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Society

Colleges Turn to Police to Quell Pro-Palestinian Protests Ahead of Graduation Ceremonies

AUSTIN, Texas (AP) — With graduations looming, student protesters doubled down early Thursday on their discontent of the Israel-Hamas war on campuses across the country as universities, including ones in California and Texas, have become quick to call in the police to end the demonstrations and make arrests.

While grappling with growing protests from coast to coast, schools have the added pressure of May commencement ceremonies. At Columbia University in New York, students defiantly erected an encampment where many are set to graduate in front of families in just a few weeks.

Columbia continued to negotiate with students after several failed attempts — and over 100 arrests — to clear the encampment, but several universities ousted demonstrators Wednesday, swiftly turning to law enforcement when protests bubbled up on their campuses.

Police peacefully arrested student protesters at the University of Southern California, hours after officers at the University of Texas at Austin aggressively detained dozens in the latest clashes between law enforcement and those protesting the Israel-Hamas war on campuses nationwide.

Tensions were already high at USC after the university canceled a planned commencement speech by the school’s pro-Palestinian valedictorian, citing safety concerns. After scuffles with police early Wednesday, a few dozen demonstrators standing in a circle with locked arms were detained one by one without incident later in the evening.

State troopers try to break up a pro-Palestinian protest at the University of Texas Wednesday April 24, 2024, in Austin, Texas. Student protests over the Israel-Hamas war have popped up on an increasing number of college campuses following last week’s arrest of more than 100 demonstrators at Columbia University. (Jay Janner/Austin American-Statesman via AP)

Officers encircled the dwindling group sitting in defiance of an earlier warning to disperse or be arrested. Beyond the police line, hundreds of onlookers watched as helicopters buzzed overhead. The school closed the campus.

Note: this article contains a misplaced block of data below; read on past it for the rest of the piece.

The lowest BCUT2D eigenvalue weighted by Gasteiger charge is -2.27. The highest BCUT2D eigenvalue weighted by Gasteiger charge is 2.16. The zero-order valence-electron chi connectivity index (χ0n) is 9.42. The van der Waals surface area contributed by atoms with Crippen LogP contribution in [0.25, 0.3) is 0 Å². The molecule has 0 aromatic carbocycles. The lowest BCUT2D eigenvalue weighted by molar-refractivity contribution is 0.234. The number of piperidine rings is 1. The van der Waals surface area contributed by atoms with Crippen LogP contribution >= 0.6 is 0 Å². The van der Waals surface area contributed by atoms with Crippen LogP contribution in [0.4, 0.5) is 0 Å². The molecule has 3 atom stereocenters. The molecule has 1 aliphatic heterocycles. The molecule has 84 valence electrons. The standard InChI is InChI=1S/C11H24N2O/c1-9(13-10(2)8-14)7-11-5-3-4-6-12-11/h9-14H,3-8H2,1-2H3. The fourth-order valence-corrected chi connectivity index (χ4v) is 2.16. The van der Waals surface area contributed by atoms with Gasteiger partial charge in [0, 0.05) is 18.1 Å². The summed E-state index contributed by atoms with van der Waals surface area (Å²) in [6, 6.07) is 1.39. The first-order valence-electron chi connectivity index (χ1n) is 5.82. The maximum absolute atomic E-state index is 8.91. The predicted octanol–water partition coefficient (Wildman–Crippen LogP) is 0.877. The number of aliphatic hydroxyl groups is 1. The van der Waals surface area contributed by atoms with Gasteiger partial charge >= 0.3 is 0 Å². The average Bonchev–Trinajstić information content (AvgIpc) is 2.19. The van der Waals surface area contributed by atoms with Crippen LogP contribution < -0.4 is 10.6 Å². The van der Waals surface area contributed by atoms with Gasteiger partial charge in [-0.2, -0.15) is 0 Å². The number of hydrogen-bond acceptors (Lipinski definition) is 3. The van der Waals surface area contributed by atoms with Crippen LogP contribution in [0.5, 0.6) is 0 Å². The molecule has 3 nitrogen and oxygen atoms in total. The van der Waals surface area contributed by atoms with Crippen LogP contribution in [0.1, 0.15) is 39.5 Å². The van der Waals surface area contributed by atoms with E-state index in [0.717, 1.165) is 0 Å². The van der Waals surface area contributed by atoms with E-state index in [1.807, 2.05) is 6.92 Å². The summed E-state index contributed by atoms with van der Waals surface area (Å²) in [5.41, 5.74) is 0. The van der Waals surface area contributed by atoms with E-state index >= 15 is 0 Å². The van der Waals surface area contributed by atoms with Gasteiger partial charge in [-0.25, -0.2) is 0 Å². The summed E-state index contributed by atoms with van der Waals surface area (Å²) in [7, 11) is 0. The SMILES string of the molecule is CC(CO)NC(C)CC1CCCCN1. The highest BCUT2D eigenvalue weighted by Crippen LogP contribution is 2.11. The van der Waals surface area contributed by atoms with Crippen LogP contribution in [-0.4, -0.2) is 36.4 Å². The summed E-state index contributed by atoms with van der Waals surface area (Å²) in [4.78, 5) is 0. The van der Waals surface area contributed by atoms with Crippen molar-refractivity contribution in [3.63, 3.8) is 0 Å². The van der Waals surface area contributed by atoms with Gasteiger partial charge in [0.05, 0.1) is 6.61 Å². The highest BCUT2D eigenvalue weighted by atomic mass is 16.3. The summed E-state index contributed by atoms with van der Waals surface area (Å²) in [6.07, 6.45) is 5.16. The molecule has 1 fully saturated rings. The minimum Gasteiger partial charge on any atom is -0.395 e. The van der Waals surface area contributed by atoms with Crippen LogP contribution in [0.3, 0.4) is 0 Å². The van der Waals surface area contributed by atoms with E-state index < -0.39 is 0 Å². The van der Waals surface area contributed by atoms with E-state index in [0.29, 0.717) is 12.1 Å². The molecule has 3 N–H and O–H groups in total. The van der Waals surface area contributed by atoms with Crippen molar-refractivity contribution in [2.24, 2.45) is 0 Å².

Hours earlier in Texas, hundreds of local and state police — including some on horseback and holding batons — bulldozed into protesters, at one point sending some tumbling into the street. Officers pushed their way into the crowd and made 34 arrests at the behest of the university and Texas Gov. Gregg Abbott, according to the state Department of Public Safety.

A photographer covering the demonstration for Fox 7 Austin was in the push-and-pull when an officer yanked him backward to the ground, video shows. The station confirmed that the photographer was arrested. A longtime Texas journalist was knocked down in the mayhem and could be seen bleeding before police helped him to emergency medical staff.

Dane Urquhart, a third-year Texas student, called the police presence and arrests an “overreaction,” adding that the protest “would have stayed peaceful” if the officers had not turned out in force.

“Because of all the arrests, I think a lot more (demonstrations) are going to happen,” Urquhart said.

Police left after hours of efforts to control the crowd, and about 300 demonstrators moved back in to sit on the grass and chant under the school’s iconic clock tower.

In a statement Wednesday night, the university’s president, Jay Hartzell, said: “Our rules matter, and they will be enforced. Our University will not be occupied.”